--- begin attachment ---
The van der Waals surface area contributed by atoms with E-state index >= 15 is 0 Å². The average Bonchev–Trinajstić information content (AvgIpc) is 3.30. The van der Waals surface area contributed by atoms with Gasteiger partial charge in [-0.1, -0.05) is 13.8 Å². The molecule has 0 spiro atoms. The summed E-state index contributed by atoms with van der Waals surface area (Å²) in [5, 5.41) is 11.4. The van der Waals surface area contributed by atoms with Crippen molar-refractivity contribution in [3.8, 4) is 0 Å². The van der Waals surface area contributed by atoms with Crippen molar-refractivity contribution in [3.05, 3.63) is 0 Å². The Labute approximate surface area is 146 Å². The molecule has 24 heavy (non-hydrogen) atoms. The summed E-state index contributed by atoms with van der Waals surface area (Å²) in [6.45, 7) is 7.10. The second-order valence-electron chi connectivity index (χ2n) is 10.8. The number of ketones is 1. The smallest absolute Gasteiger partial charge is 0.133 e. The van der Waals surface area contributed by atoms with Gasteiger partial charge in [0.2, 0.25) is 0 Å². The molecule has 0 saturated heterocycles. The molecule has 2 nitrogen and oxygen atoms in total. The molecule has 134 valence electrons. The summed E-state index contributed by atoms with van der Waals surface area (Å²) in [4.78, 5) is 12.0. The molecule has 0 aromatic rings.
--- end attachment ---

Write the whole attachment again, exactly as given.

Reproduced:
The van der Waals surface area contributed by atoms with E-state index >= 15 is 0 Å². The average Bonchev–Trinajstić information content (AvgIpc) is 3.30. The van der Waals surface area contributed by atoms with Gasteiger partial charge in [-0.1, -0.05) is 13.8 Å². The molecule has 0 spiro atoms. The summed E-state index contributed by atoms with van der Waals surface area (Å²) in [5, 5.41) is 11.4. The van der Waals surface area contributed by atoms with Crippen molar-refractivity contribution in [3.8, 4) is 0 Å². The van der Waals surface area contributed by atoms with Crippen molar-refractivity contribution in [3.05, 3.63) is 0 Å². The Labute approximate surface area is 146 Å². The molecule has 24 heavy (non-hydrogen) atoms. The summed E-state index contributed by atoms with van der Waals surface area (Å²) in [6.45, 7) is 7.10. The second-order valence-electron chi connectivity index (χ2n) is 10.8. The number of ketones is 1. The smallest absolute Gasteiger partial charge is 0.133 e. The van der Waals surface area contributed by atoms with Gasteiger partial charge in [0.2, 0.25) is 0 Å². The molecule has 0 saturated heterocycles. The molecule has 2 nitrogen and oxygen atoms in total. The molecule has 134 valence electrons. The summed E-state index contributed by atoms with van der Waals surface area (Å²) in [4.78, 5) is 12.0. The molecule has 0 aromatic rings.